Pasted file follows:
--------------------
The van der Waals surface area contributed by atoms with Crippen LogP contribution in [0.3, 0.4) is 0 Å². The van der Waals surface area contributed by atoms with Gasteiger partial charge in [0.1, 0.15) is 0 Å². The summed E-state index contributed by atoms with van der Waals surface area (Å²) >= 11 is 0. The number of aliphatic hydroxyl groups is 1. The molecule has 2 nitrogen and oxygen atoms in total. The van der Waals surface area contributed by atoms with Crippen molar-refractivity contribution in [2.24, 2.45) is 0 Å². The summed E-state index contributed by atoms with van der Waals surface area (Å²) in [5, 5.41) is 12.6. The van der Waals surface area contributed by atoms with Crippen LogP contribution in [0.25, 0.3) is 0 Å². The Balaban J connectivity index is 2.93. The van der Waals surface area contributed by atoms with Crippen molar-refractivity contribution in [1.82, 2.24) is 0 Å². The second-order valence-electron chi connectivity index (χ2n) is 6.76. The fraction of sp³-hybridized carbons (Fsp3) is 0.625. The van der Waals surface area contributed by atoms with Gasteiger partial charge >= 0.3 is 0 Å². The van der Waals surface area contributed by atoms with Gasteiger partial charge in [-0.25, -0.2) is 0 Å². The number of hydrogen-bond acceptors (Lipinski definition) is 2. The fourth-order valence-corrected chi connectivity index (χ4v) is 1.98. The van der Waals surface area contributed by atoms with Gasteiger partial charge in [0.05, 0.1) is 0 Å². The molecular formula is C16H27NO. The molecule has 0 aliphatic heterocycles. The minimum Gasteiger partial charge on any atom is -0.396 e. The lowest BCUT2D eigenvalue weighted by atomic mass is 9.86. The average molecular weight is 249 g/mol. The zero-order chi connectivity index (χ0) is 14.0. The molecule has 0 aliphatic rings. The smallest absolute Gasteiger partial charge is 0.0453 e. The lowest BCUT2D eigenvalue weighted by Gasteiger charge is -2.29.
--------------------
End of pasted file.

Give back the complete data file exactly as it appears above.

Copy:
The van der Waals surface area contributed by atoms with Crippen LogP contribution in [0.3, 0.4) is 0 Å². The van der Waals surface area contributed by atoms with Gasteiger partial charge in [0.1, 0.15) is 0 Å². The summed E-state index contributed by atoms with van der Waals surface area (Å²) >= 11 is 0. The number of aliphatic hydroxyl groups is 1. The molecule has 2 nitrogen and oxygen atoms in total. The van der Waals surface area contributed by atoms with Crippen molar-refractivity contribution in [2.24, 2.45) is 0 Å². The summed E-state index contributed by atoms with van der Waals surface area (Å²) in [5, 5.41) is 12.6. The van der Waals surface area contributed by atoms with Crippen LogP contribution in [0.25, 0.3) is 0 Å². The Balaban J connectivity index is 2.93. The van der Waals surface area contributed by atoms with Crippen molar-refractivity contribution in [1.82, 2.24) is 0 Å². The second-order valence-electron chi connectivity index (χ2n) is 6.76. The fraction of sp³-hybridized carbons (Fsp3) is 0.625. The van der Waals surface area contributed by atoms with Gasteiger partial charge >= 0.3 is 0 Å². The van der Waals surface area contributed by atoms with Gasteiger partial charge in [-0.25, -0.2) is 0 Å². The number of hydrogen-bond acceptors (Lipinski definition) is 2. The fourth-order valence-corrected chi connectivity index (χ4v) is 1.98. The van der Waals surface area contributed by atoms with Gasteiger partial charge in [0.05, 0.1) is 0 Å². The molecular formula is C16H27NO. The molecule has 0 aliphatic heterocycles. The minimum Gasteiger partial charge on any atom is -0.396 e. The lowest BCUT2D eigenvalue weighted by atomic mass is 9.86. The average molecular weight is 249 g/mol. The zero-order chi connectivity index (χ0) is 14.0. The molecule has 0 aliphatic rings. The smallest absolute Gasteiger partial charge is 0.0453 e. The lowest BCUT2D eigenvalue weighted by Gasteiger charge is -2.29.